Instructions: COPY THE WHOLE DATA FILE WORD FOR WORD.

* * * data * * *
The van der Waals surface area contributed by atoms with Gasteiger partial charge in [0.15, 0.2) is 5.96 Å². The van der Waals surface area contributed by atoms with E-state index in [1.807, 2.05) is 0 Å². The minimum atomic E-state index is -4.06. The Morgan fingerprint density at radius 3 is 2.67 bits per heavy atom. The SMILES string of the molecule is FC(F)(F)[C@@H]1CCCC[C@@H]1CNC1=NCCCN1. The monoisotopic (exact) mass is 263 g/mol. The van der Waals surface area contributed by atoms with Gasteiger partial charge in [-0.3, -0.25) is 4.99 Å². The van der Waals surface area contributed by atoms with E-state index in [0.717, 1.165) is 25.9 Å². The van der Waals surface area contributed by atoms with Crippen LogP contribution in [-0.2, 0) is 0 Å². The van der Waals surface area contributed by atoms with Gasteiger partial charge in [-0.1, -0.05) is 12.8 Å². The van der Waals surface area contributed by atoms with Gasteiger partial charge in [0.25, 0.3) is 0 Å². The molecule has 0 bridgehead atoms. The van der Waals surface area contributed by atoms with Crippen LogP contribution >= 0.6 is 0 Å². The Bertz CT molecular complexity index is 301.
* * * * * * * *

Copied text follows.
The van der Waals surface area contributed by atoms with Gasteiger partial charge in [0.15, 0.2) is 5.96 Å². The van der Waals surface area contributed by atoms with E-state index in [1.807, 2.05) is 0 Å². The minimum atomic E-state index is -4.06. The Morgan fingerprint density at radius 3 is 2.67 bits per heavy atom. The SMILES string of the molecule is FC(F)(F)[C@@H]1CCCC[C@@H]1CNC1=NCCCN1. The monoisotopic (exact) mass is 263 g/mol. The van der Waals surface area contributed by atoms with Gasteiger partial charge in [-0.3, -0.25) is 4.99 Å². The van der Waals surface area contributed by atoms with E-state index in [0.717, 1.165) is 25.9 Å². The van der Waals surface area contributed by atoms with Crippen LogP contribution in [-0.2, 0) is 0 Å². The van der Waals surface area contributed by atoms with Gasteiger partial charge in [-0.1, -0.05) is 12.8 Å². The van der Waals surface area contributed by atoms with Gasteiger partial charge in [0.25, 0.3) is 0 Å². The molecule has 0 bridgehead atoms. The van der Waals surface area contributed by atoms with Crippen LogP contribution >= 0.6 is 0 Å². The Bertz CT molecular complexity index is 301.